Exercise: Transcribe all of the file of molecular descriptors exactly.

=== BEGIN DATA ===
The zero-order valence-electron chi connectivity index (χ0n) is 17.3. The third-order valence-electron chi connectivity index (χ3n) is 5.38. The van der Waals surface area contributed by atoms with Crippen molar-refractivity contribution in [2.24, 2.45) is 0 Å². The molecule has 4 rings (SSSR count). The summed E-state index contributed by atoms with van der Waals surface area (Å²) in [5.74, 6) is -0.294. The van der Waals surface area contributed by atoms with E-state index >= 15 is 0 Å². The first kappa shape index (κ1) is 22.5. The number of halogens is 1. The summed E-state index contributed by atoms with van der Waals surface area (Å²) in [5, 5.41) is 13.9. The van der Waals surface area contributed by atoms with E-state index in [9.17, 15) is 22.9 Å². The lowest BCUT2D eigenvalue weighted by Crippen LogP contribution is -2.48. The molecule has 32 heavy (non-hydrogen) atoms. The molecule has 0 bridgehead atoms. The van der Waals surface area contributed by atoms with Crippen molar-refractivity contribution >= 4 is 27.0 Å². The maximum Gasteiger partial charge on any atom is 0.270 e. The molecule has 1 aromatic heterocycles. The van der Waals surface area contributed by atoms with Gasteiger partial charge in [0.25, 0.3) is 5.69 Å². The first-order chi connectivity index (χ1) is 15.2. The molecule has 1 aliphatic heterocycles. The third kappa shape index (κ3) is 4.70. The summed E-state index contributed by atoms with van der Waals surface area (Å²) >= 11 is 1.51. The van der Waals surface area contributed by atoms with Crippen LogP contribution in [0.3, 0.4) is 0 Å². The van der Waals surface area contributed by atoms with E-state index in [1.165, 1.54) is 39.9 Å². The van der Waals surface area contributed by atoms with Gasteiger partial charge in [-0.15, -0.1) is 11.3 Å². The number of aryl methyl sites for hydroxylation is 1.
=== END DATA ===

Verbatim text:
The zero-order valence-electron chi connectivity index (χ0n) is 17.3. The third-order valence-electron chi connectivity index (χ3n) is 5.38. The van der Waals surface area contributed by atoms with Crippen molar-refractivity contribution in [2.24, 2.45) is 0 Å². The molecule has 4 rings (SSSR count). The summed E-state index contributed by atoms with van der Waals surface area (Å²) in [5.74, 6) is -0.294. The van der Waals surface area contributed by atoms with E-state index >= 15 is 0 Å². The first kappa shape index (κ1) is 22.5. The number of halogens is 1. The summed E-state index contributed by atoms with van der Waals surface area (Å²) in [5, 5.41) is 13.9. The van der Waals surface area contributed by atoms with E-state index in [9.17, 15) is 22.9 Å². The lowest BCUT2D eigenvalue weighted by Crippen LogP contribution is -2.48. The molecule has 32 heavy (non-hydrogen) atoms. The molecule has 0 bridgehead atoms. The van der Waals surface area contributed by atoms with Crippen molar-refractivity contribution >= 4 is 27.0 Å². The maximum Gasteiger partial charge on any atom is 0.270 e. The molecule has 1 aromatic heterocycles. The van der Waals surface area contributed by atoms with Gasteiger partial charge in [0.25, 0.3) is 5.69 Å². The first-order chi connectivity index (χ1) is 15.2. The molecule has 1 aliphatic heterocycles. The third kappa shape index (κ3) is 4.70. The summed E-state index contributed by atoms with van der Waals surface area (Å²) >= 11 is 1.51. The van der Waals surface area contributed by atoms with Crippen LogP contribution in [0.3, 0.4) is 0 Å². The van der Waals surface area contributed by atoms with E-state index in [1.165, 1.54) is 39.9 Å². The van der Waals surface area contributed by atoms with Gasteiger partial charge in [-0.15, -0.1) is 11.3 Å². The number of aryl methyl sites for hydroxylation is 1.